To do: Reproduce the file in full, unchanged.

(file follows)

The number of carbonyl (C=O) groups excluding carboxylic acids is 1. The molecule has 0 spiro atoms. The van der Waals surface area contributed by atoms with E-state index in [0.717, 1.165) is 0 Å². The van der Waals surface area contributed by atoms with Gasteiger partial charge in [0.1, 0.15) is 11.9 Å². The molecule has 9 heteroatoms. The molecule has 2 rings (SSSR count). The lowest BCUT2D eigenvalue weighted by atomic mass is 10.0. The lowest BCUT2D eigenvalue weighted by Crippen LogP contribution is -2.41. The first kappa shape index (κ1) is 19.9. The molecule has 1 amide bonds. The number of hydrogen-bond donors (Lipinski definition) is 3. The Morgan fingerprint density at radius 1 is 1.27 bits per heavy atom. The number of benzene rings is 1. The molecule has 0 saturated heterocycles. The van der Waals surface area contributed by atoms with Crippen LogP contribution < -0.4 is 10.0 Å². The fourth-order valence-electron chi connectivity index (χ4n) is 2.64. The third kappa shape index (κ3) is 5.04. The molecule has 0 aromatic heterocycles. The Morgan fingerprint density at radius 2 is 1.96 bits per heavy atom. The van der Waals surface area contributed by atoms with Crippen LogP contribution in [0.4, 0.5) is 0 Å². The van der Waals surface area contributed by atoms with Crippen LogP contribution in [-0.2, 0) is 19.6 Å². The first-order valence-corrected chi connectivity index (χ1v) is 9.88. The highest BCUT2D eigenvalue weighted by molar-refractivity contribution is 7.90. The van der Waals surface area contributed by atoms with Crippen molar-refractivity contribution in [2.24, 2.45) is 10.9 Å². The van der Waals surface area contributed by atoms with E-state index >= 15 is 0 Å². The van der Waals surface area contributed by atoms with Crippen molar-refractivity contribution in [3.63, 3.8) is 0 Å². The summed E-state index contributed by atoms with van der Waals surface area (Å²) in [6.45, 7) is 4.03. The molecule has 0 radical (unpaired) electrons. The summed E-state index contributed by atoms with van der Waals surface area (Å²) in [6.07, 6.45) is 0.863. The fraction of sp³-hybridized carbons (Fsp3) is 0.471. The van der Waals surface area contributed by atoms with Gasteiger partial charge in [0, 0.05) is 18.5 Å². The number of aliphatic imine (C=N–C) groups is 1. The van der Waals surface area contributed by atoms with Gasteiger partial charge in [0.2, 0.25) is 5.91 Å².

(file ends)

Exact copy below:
The number of carbonyl (C=O) groups excluding carboxylic acids is 1. The molecule has 0 spiro atoms. The van der Waals surface area contributed by atoms with E-state index in [0.717, 1.165) is 0 Å². The van der Waals surface area contributed by atoms with Gasteiger partial charge in [0.1, 0.15) is 11.9 Å². The molecule has 9 heteroatoms. The molecule has 2 rings (SSSR count). The lowest BCUT2D eigenvalue weighted by atomic mass is 10.0. The lowest BCUT2D eigenvalue weighted by Crippen LogP contribution is -2.41. The first kappa shape index (κ1) is 19.9. The molecule has 1 amide bonds. The number of hydrogen-bond donors (Lipinski definition) is 3. The Morgan fingerprint density at radius 1 is 1.27 bits per heavy atom. The number of benzene rings is 1. The molecule has 0 saturated heterocycles. The van der Waals surface area contributed by atoms with Crippen LogP contribution < -0.4 is 10.0 Å². The fourth-order valence-electron chi connectivity index (χ4n) is 2.64. The third kappa shape index (κ3) is 5.04. The molecule has 0 aromatic heterocycles. The Morgan fingerprint density at radius 2 is 1.96 bits per heavy atom. The van der Waals surface area contributed by atoms with Crippen LogP contribution in [0.4, 0.5) is 0 Å². The van der Waals surface area contributed by atoms with Crippen LogP contribution in [-0.2, 0) is 19.6 Å². The first-order valence-corrected chi connectivity index (χ1v) is 9.88. The highest BCUT2D eigenvalue weighted by molar-refractivity contribution is 7.90. The van der Waals surface area contributed by atoms with Crippen molar-refractivity contribution in [2.24, 2.45) is 10.9 Å². The van der Waals surface area contributed by atoms with E-state index >= 15 is 0 Å². The van der Waals surface area contributed by atoms with Crippen molar-refractivity contribution in [3.63, 3.8) is 0 Å². The summed E-state index contributed by atoms with van der Waals surface area (Å²) in [6.45, 7) is 4.03. The molecule has 0 radical (unpaired) electrons. The summed E-state index contributed by atoms with van der Waals surface area (Å²) in [6.07, 6.45) is 0.863. The fraction of sp³-hybridized carbons (Fsp3) is 0.471. The van der Waals surface area contributed by atoms with Gasteiger partial charge in [0, 0.05) is 18.5 Å². The number of aliphatic imine (C=N–C) groups is 1. The van der Waals surface area contributed by atoms with Gasteiger partial charge in [0.2, 0.25) is 5.91 Å².